Accidentally Cooking

Documenting my mistakes in the garden, kitchen and pantry

Beginning Hard Apple Cider

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I walked into the market, having just picked a bunch of apples. I looked at the apple cider. It looked good, but we already had half a gallon in the fridge and nobody else was drinking as much as I was. I decided to skip the cider and instead walked directly over to the bakery counter to get what I wanted most: apple cider donuts. I grabbed half a dozen.

At the register there was a problem: I didn’t have any cash on me and the donuts didn’t bring my total over the minimum for a credit card transaction. I had to add something else to my order, and I knew exactly what I wanted.

My wife was pissed because we didn’t have any space in the fridge for another gallon of cider.

Hard cider is quite simple to make [1]: Take some good cider (with no preservatives), add yeast [2] and wait. The yeast eats the sugar in the cider and converts it to alcohol. There’s a lot of room for variation and expertise, but the basic recipe is quite simple indeed. The hardest part is picking the right ingredients to start. You need a cider that doesn’t have preservatives, because preservatives by definition impede the growth of yeast and other microorganisms. You also need yeast, and guess what? There are multiple different types.

Champagne yeast is very commonly recommended to give a good alcohol content and good carbonation. I’ve seen a few places on the internet saying that the resulting cider with champagne yeast was dry and more like wine than beer. Another option I’ve seen mentioned online was to use a lager yeast to get something a little bit richer, sweeter, and more complex. I decided the later was what I would prefer for my first attempt.

So, armed with this scant bit of information, I drove down to the local brewing supply store. I said I wanted to make cider. The guy asked if I wanted Champagne yeast. I said no, I had heard a recommendation for a Lager yeast instead. He asked what temperature I would be fermenting at. I said about room temperature. He said Ale yeast would be better. He asked me a few more questions and eventually I ended up with a small packet of ale yeast  which promised results more sweet and less dry [3]. Perfect. I also bought a cheap plastic air-lock to ferment with, and some other little things for other little projects [4].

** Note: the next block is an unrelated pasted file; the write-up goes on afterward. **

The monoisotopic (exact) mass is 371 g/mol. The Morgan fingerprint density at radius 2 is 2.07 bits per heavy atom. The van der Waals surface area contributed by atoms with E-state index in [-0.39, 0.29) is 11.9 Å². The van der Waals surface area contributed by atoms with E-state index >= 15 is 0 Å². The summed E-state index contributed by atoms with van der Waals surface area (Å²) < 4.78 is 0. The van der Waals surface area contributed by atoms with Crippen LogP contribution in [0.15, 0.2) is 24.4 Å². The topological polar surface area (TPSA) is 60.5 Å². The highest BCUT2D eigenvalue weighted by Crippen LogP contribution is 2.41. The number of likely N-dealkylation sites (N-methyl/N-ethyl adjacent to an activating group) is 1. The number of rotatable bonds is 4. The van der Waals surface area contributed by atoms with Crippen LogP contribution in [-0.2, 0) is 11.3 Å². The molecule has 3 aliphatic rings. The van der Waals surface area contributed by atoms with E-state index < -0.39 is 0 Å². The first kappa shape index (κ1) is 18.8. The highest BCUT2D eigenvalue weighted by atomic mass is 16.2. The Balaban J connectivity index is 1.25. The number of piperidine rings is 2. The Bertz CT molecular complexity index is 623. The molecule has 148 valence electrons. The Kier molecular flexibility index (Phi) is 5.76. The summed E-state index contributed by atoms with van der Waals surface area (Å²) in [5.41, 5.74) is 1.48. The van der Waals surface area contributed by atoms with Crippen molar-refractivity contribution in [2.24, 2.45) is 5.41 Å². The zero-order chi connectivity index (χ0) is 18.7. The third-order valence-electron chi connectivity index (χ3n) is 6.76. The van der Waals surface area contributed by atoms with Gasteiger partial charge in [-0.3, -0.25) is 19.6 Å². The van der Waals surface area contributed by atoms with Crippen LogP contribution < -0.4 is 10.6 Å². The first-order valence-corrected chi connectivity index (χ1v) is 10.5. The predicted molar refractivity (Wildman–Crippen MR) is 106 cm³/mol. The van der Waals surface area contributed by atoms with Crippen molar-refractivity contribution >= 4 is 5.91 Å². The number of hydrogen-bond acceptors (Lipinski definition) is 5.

The cider I got cost a bit extra, but it came in a big reusable glass jug suitable for fermenting. The brand was called “Amish Wedding” which I thought was pretty ironic considering I am going to turn it into alcohol (and, under the influence thereof, will blaspheme and fornicate). You can’t tell me what to do. It’s a free country. Muh Freedoms!


On the left side you can see the glass jug with the fermenting cider. You can see the bubbly action of the yeast, and the airlock contraption on top. The big jar on the right is filled with old wine hopefully turning into vinegar (if it works well, I’ll post about it. If not, I’ll pretend this never happened). In the background you can see two bottles filled with red pepper and vinegar. On the far right is a mixture of dehydrated peppers in oil. I’m staying quite busy!

If my vinegar experiment and my cider experiment turn out, I may try to make more cider and turn some of that into cider vinegar. That will be another story for another post.

It’s going to take a little while for the fermentation to complete. I’ll post more when it’s ready.


  1. Especially if you don’t care about quality
  2. There is naturally-occuring yeast in the air and probably in the juice already (especially if it’s not pasteurized). I’ve seen recommendations all over the map: Some people like to use this natural yeast, other people claim it’s too unpredictable. Some people recommend using a cheap bread yeast from the grocery store (and many many other people say that’s a huge waste because the results will be terrible). For my purposes, I scraped together a few pennies and bought a little packet of real brewing yeast.
  3. I read later that using a Lager yeast, but at Ale temperatures would actually produce a slower fermentation and result in a more complex brew. Next time I may try this option and compare results.
  4. Some things I did NOT buy, but probably will need eventually, depending on my long-term plans are: a syphon, a second glass fermentation container, some non-bleach sterilizing chemicals, some Campden tablets and a hydrometer

Author: Andrew Whitworth

I'm a software engineer from Philadelphia PA. Sometimes I like to go out to my garden, or step into my kitchen and make a really big mess of things.

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